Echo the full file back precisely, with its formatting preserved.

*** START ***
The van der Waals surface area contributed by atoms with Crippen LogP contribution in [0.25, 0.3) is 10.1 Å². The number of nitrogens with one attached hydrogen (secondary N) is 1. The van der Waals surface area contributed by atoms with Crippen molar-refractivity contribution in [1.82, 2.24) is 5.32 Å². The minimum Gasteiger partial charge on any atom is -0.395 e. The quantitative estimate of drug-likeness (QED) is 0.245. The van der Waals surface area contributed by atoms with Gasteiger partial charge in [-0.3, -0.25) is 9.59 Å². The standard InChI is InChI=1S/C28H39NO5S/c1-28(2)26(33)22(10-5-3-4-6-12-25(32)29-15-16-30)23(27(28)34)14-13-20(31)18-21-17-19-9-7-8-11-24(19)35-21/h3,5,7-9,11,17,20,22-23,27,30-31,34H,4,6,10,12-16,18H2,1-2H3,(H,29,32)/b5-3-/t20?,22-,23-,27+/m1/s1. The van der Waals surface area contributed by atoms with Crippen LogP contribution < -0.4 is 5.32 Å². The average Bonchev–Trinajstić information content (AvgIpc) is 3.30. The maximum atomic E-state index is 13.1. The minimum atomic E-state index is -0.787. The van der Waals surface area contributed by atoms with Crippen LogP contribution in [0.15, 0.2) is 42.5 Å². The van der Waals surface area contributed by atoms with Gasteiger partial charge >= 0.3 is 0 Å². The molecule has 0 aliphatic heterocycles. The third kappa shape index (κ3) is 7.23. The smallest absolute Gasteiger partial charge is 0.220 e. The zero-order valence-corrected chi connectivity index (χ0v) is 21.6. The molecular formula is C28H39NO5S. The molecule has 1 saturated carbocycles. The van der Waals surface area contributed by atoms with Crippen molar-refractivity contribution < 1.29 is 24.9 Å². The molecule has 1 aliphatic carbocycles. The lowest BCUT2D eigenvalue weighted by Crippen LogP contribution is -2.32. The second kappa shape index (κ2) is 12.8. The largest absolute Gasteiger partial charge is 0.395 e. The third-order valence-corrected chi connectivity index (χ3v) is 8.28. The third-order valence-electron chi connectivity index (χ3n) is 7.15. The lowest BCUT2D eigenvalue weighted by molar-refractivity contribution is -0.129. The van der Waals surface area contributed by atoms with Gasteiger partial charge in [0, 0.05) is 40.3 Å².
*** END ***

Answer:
The van der Waals surface area contributed by atoms with Crippen LogP contribution in [0.25, 0.3) is 10.1 Å². The number of nitrogens with one attached hydrogen (secondary N) is 1. The van der Waals surface area contributed by atoms with Crippen molar-refractivity contribution in [1.82, 2.24) is 5.32 Å². The minimum Gasteiger partial charge on any atom is -0.395 e. The quantitative estimate of drug-likeness (QED) is 0.245. The van der Waals surface area contributed by atoms with Gasteiger partial charge in [-0.3, -0.25) is 9.59 Å². The standard InChI is InChI=1S/C28H39NO5S/c1-28(2)26(33)22(10-5-3-4-6-12-25(32)29-15-16-30)23(27(28)34)14-13-20(31)18-21-17-19-9-7-8-11-24(19)35-21/h3,5,7-9,11,17,20,22-23,27,30-31,34H,4,6,10,12-16,18H2,1-2H3,(H,29,32)/b5-3-/t20?,22-,23-,27+/m1/s1. The van der Waals surface area contributed by atoms with Crippen LogP contribution < -0.4 is 5.32 Å². The average Bonchev–Trinajstić information content (AvgIpc) is 3.30. The maximum atomic E-state index is 13.1. The minimum atomic E-state index is -0.787. The van der Waals surface area contributed by atoms with Crippen LogP contribution in [0.15, 0.2) is 42.5 Å². The van der Waals surface area contributed by atoms with Gasteiger partial charge >= 0.3 is 0 Å². The molecule has 0 aliphatic heterocycles. The third kappa shape index (κ3) is 7.23. The smallest absolute Gasteiger partial charge is 0.220 e. The zero-order valence-corrected chi connectivity index (χ0v) is 21.6. The molecular formula is C28H39NO5S. The molecule has 1 saturated carbocycles. The van der Waals surface area contributed by atoms with Crippen molar-refractivity contribution < 1.29 is 24.9 Å². The molecule has 1 aliphatic carbocycles. The lowest BCUT2D eigenvalue weighted by Crippen LogP contribution is -2.32. The second kappa shape index (κ2) is 12.8. The largest absolute Gasteiger partial charge is 0.395 e. The third-order valence-corrected chi connectivity index (χ3v) is 8.28. The third-order valence-electron chi connectivity index (χ3n) is 7.15. The lowest BCUT2D eigenvalue weighted by molar-refractivity contribution is -0.129. The van der Waals surface area contributed by atoms with Gasteiger partial charge in [0, 0.05) is 40.3 Å².